According to Eskom, load shedding is when there is not enough electricity available to meet the demand from all Eskom customers. Eskom implements load shedding by interrupting the supply of electricity to certain areas.
We have placed you at the head of our country. Of course, we have done this upon what appeared to us to be sufficient reasons, and yet we think it best for you to know that there are some things in regard to which we are not quite satisfied with.
We believe you to be a brave and skillful leader, which, of course, we like. We also believe you do not mix personal preferences with politics, in which you are right. You have confidence in yourself, which is a valuable, if not an indispensable quality.
This policy paper provides developing country policymakers and negotiators on development and climate change issues with an integrated development-oriented approach to climate change issues and recommendations on the mandate and principles that should be reflected in any post-2012 global policy regime on climate change.
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Most of the rural population of Africa does not have access to safe and reliable toilets. A good toilet, together with a safe reliable water supply and the practice of good personal hygiene can do much to improve personal and family health and wellbeing.
During a recent meeting convened by the People’s Budget Campaign from 15-16 November 2007 at the Elijah Barayi Memorial Training Centre in Johannesburg to deliberate the state of “Energy and Comprehensive Social Security”, Earthlife Africa (ELA) Johannesburg highlighted the high levels of unequal distribution of energy in South Africa.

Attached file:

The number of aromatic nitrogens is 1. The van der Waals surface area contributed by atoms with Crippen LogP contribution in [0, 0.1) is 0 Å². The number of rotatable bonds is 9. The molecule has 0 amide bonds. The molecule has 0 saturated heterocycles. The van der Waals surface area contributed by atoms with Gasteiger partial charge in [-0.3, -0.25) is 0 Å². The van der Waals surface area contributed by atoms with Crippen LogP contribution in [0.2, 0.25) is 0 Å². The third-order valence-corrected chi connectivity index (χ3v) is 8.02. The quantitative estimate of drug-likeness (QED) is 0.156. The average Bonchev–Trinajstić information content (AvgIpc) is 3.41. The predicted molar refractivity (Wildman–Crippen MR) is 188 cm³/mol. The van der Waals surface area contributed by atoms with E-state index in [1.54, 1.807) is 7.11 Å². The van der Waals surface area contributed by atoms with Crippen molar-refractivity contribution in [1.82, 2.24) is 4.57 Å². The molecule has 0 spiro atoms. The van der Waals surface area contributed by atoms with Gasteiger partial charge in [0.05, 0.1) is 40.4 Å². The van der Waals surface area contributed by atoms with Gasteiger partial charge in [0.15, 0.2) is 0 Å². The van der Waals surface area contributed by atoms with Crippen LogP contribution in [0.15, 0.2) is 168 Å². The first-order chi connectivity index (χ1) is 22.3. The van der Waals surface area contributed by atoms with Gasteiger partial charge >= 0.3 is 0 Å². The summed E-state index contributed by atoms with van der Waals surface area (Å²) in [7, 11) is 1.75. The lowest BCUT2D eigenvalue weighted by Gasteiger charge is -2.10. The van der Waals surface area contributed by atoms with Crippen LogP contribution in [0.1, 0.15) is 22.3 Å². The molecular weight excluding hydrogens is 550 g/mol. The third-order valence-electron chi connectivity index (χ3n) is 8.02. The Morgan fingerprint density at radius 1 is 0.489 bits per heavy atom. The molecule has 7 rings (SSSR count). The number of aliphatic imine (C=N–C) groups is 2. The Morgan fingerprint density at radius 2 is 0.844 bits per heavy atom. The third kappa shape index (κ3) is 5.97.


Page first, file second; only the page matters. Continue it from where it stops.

An Oxfam Briefing Note reflects on the negative impacts of bio-fuels on poor people. The briefing note titled, Bio-fuelling Poverty: Why the EU renewable-fuel target may be disastrous for poor people, argues that the Renewable Energy Roadmap published by the European Commission is “Creating a scramble to supply in the South, posing a serious threat to vulnerable people at risk from land-grabbing, exploitation, and deteriorating food security.”
The United Nations Environment Programme’s (UNEP) Global Environment Outlook: environment for development (GEO-4) report published 20 years after the World Commission on Environment and Development, assesses the current state of the global atmosphere, land, water and biodiversity, describes the changes since 1987, and identifies priorities for action. Failure to address these persistent problems, UNEP says, may undo all the achievements so far on the simpler issues, and may threaten humanity’s survival.
Most of us have heard of global warming. Hardly a day goes by without something in the newspaper or on TV to convince us that we are on the brink of a disaster of our own making. The ice caps are rapidly melting, thousands of species are facing extinction, and regular floods, droughts and hurricanes prove that weather patterns all over the world are changing. Given the steady stream of reports and the sheer scale of the problem, it is hard not to want to do something about it at a personal level. The problem is that the "solutions" seem so trivial.